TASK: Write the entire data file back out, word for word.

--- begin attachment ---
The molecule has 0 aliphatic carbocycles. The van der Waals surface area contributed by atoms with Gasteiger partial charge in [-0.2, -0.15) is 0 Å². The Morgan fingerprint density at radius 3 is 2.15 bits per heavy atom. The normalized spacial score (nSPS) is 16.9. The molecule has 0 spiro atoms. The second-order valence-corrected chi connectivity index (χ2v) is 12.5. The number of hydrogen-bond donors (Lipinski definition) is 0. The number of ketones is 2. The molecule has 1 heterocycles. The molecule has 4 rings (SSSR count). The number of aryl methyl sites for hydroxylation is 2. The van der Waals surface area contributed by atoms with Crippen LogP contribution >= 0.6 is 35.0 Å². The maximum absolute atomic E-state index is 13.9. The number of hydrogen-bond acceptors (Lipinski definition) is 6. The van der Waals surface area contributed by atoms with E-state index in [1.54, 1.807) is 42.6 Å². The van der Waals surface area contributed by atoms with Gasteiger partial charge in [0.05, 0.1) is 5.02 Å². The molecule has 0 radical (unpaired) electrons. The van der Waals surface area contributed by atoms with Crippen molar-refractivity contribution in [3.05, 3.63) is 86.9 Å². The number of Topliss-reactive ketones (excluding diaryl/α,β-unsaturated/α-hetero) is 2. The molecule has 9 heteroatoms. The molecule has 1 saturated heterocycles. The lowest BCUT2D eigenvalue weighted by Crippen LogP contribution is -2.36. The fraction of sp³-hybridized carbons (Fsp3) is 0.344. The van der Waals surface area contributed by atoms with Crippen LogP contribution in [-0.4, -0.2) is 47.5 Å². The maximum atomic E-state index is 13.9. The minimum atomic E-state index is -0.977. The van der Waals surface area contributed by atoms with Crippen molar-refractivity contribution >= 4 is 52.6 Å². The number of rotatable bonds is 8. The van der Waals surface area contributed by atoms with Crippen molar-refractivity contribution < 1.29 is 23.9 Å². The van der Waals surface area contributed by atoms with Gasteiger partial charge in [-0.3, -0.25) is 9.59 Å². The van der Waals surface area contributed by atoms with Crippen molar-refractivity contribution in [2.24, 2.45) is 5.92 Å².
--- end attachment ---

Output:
The molecule has 0 aliphatic carbocycles. The van der Waals surface area contributed by atoms with Gasteiger partial charge in [-0.2, -0.15) is 0 Å². The Morgan fingerprint density at radius 3 is 2.15 bits per heavy atom. The normalized spacial score (nSPS) is 16.9. The molecule has 0 spiro atoms. The second-order valence-corrected chi connectivity index (χ2v) is 12.5. The number of hydrogen-bond donors (Lipinski definition) is 0. The number of ketones is 2. The molecule has 1 heterocycles. The molecule has 4 rings (SSSR count). The number of aryl methyl sites for hydroxylation is 2. The van der Waals surface area contributed by atoms with Crippen LogP contribution >= 0.6 is 35.0 Å². The maximum absolute atomic E-state index is 13.9. The number of hydrogen-bond acceptors (Lipinski definition) is 6. The van der Waals surface area contributed by atoms with E-state index in [1.54, 1.807) is 42.6 Å². The van der Waals surface area contributed by atoms with Gasteiger partial charge in [0.05, 0.1) is 5.02 Å². The molecule has 0 radical (unpaired) electrons. The van der Waals surface area contributed by atoms with Crippen molar-refractivity contribution in [3.05, 3.63) is 86.9 Å². The number of Topliss-reactive ketones (excluding diaryl/α,β-unsaturated/α-hetero) is 2. The molecule has 9 heteroatoms. The molecule has 1 saturated heterocycles. The lowest BCUT2D eigenvalue weighted by Crippen LogP contribution is -2.36. The fraction of sp³-hybridized carbons (Fsp3) is 0.344. The van der Waals surface area contributed by atoms with Crippen LogP contribution in [-0.4, -0.2) is 47.5 Å². The maximum atomic E-state index is 13.9. The minimum atomic E-state index is -0.977. The van der Waals surface area contributed by atoms with Crippen molar-refractivity contribution >= 4 is 52.6 Å². The number of rotatable bonds is 8. The van der Waals surface area contributed by atoms with Crippen molar-refractivity contribution < 1.29 is 23.9 Å². The van der Waals surface area contributed by atoms with Gasteiger partial charge in [-0.3, -0.25) is 9.59 Å². The van der Waals surface area contributed by atoms with Crippen molar-refractivity contribution in [2.24, 2.45) is 5.92 Å².